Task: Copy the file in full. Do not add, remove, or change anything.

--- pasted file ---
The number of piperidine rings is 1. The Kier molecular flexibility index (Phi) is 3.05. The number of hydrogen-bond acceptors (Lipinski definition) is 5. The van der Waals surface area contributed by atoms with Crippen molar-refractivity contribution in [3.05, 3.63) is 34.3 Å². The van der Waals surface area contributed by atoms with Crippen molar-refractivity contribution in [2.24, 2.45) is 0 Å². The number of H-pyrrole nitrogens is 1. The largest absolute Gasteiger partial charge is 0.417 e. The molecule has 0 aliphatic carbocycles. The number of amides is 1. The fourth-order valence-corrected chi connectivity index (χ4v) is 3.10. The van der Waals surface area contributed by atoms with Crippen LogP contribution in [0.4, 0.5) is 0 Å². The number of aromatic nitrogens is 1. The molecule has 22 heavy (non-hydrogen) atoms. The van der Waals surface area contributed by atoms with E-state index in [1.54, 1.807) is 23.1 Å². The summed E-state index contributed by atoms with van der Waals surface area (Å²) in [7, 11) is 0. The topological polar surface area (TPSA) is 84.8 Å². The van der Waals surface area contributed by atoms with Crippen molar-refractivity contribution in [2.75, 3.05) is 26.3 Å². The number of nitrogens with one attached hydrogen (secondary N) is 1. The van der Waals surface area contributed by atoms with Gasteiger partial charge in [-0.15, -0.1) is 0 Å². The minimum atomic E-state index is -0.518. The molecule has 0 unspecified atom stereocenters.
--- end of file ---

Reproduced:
The number of piperidine rings is 1. The Kier molecular flexibility index (Phi) is 3.05. The number of hydrogen-bond acceptors (Lipinski definition) is 5. The van der Waals surface area contributed by atoms with Crippen molar-refractivity contribution in [3.05, 3.63) is 34.3 Å². The van der Waals surface area contributed by atoms with Crippen molar-refractivity contribution in [2.24, 2.45) is 0 Å². The number of H-pyrrole nitrogens is 1. The largest absolute Gasteiger partial charge is 0.417 e. The molecule has 0 aliphatic carbocycles. The number of amides is 1. The fourth-order valence-corrected chi connectivity index (χ4v) is 3.10. The van der Waals surface area contributed by atoms with Crippen LogP contribution in [0.4, 0.5) is 0 Å². The number of aromatic nitrogens is 1. The molecule has 22 heavy (non-hydrogen) atoms. The van der Waals surface area contributed by atoms with E-state index in [1.54, 1.807) is 23.1 Å². The summed E-state index contributed by atoms with van der Waals surface area (Å²) in [7, 11) is 0. The topological polar surface area (TPSA) is 84.8 Å². The van der Waals surface area contributed by atoms with Crippen molar-refractivity contribution in [2.75, 3.05) is 26.3 Å². The number of nitrogens with one attached hydrogen (secondary N) is 1. The van der Waals surface area contributed by atoms with Gasteiger partial charge in [-0.15, -0.1) is 0 Å². The minimum atomic E-state index is -0.518. The molecule has 0 unspecified atom stereocenters.